10 low-cost franchises you can start with $15,000 or less and reap a six-figure salary

Small Business

From the movie “Boss Baby.”

Source: DreamWorks Animation

According to the International Franchise Association, almost 4% of all small businesses in the U.S. are franchises. It’s an industry that generates more than $ 2.1 trillion and employs 18 million Americans.

One of the most appealing reasons to buy a franchise is that you’re buying a proven concept rather than starting a business from scratch. The operating details, marketing plan and advertising campaigns all have been developed and tested by the franchisor, and often you can connect with numerous other franchisees to gauge what it takes to be successful.

All that convenience, however, can come with a hefty price tag. To open a Taco Bell or McDonald’s franchise, for example, you have to have at least $750,000 in liquid assets. To open a KFC, your net worth has to be at least $1.5 million. The average initial franchise investment is $250,000, excluding real estate, says the IFA, and average royalty fees paid by franchisees range from 3% to 6% of monthly gross sales.

Fortunately, there are other franchise choices that cost a lot less to start and still offer you the chance to be your own boss. The Franchise Business Review, a leading market research firm that sort of acts as the “Consumer Reports” for the franchise industry, recently identified 10 low-cost franchises that let you get started for $15,000 or less.

“Many people think you need hundreds of thousands of dollars to buy a franchise business, but the reality is that there are some great low-cost franchises that can provide a very high return on your investment in the long run,” said Eric Stites, CEO and managing director of the Franchise Business Review. He added that some of the greatest opportunities are in franchises most people have never heard of before.

Among them is Image One, a janitorial cleaning service.

After a 20-year career as a sales manager for an electric tool company, Bob Caramusa opened his Image One franchise in Chicago in 2010 as a way to own his own business and to make some extra money.

“I have a wife and three kids, so the price was very important to me,” he said. For $15,000 Caramusa says he bought “a complete turnkey business.” The investment included equipment, training, ongoing support from the franchisor and two accounts to get started. “The financial risk was pretty minimal, so I knew I could make my money back even if I didn’t stay with the business,” he says.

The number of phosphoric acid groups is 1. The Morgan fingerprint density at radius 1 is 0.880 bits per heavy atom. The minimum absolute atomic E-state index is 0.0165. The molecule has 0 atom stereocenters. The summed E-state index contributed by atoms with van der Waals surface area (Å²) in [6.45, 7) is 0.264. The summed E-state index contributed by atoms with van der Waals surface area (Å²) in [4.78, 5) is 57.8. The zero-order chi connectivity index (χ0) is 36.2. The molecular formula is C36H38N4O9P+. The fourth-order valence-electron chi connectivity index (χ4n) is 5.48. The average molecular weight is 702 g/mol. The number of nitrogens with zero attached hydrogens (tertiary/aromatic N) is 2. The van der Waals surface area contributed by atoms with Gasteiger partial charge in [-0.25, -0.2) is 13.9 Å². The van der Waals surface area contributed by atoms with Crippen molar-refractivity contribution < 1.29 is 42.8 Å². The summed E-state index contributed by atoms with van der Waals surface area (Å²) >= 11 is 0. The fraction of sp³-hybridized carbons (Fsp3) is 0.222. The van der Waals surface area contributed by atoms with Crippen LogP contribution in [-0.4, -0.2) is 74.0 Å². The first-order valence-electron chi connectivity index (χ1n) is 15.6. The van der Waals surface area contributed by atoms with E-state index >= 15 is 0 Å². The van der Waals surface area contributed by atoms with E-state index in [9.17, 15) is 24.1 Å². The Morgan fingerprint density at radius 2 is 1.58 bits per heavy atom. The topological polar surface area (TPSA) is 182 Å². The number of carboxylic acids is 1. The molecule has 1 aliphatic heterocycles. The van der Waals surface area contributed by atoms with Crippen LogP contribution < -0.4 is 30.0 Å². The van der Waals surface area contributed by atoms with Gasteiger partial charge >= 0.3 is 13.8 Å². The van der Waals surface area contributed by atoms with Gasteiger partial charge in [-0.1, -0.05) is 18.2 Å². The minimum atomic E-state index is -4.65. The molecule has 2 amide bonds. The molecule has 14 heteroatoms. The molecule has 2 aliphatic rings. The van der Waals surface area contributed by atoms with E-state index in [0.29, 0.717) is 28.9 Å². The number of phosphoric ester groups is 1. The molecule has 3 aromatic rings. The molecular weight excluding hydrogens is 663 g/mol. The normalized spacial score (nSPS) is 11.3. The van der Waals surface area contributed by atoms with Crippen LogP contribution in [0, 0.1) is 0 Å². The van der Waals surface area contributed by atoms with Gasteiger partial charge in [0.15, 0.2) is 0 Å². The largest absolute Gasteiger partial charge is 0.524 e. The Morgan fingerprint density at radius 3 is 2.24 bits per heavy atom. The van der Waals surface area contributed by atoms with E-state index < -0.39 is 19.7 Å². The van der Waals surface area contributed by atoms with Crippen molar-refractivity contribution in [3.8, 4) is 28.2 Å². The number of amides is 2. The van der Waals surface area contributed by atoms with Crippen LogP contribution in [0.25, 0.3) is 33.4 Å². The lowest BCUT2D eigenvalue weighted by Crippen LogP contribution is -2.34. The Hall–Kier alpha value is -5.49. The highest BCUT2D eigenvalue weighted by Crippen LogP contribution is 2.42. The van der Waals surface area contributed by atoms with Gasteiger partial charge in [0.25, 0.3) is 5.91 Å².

Caramusa did stay, quitting his corporate job in 2015 to work on Image One full-time. Today the business is on track to book revenues of $1 million by the end of this year. Said Caramusa: “I wish I would have done this the day I graduated from college.”

According to the Franchise Business Review’s Franchising@WORK 2019 Employee Engagement & Compensation Report, 90% of corporate franchise employees rated their job as “rewarding & satisfying,” with 56% responding “strongly agree” and another 34% responding “agree.”

That’s good news, especially with more Americans looking for alternative ways to make money, realizing they don’t have enough in the bank for retirement.

“Franchising is about to experience a significant growth spurt over the next decade,” said Stites. “Investing in a franchise business could be a great way for many people to supplement their retirement, especially with some really great, low-cost opportunities available that can provide income, flexibility and long-term equity.”

So if you aspire to be your own boss but don’t want to break the bank and build a business from scratch, these low-cost options may be for you.

(Figures reported are from each company’s 2018 Financial Disclosure Document.)

Dream Vacations

  • Start-up costs: $9,800
  • Royalty fees: 1.5%–3% of annual commissionable sales
  • Average annual sales: $336,971
  • No. of U.S. franchises: 1,200+

If you love to travel and want to make a living at it, Dream Vacations might be the right franchise. Started in 1991, the home-based travel agency specializes in both land and cruise vacations and counts more than 1,200 franchisees today. Getting started costs $9,800 and includes six days of training at company headquarters in Fort Lauderdale, Florida, website design, invoice and booking software and ongoing support on how to build your business. Alex Greene started her Dream Vacations franchise in Fountain Hills, Arizona, in 2017 without any travel agency experience and is on track to book more than $1 million in sales by the end of this year.

Complete Weddings + Events

  • Start-up costs: $10,000
  • Royalty fees: 8% of annual gross revenue
  • Average annual sales: Not disclosed
  • No. of U.S. franchises: 192

standret | Getty Images

Weddings are a $72-billion-a year industry, and this franchise lets you own a piece of that. For $10,000 franchisees get training and ongoing support to offer brides and grooms help with everything from photographers, DJs, videographers and lighting. Complete Weddings + Events teaches franchisees how to hire these professionals, what to charge and keeps them current on the price of weddings in their area. The company founder, Jerry Maas, was a DJ at the first wedding for Complete Weddings + Events in 1974 and began franchising in 1983.

Showhomes Home Staging

  • Start-up costs: $10,000
  • Royalty fees: 10%of annual gross revenue
  • Average annual sales: $377,258
  • No. of U.S. franchises: 55

Image source: Andie Day of SHIFT Legacy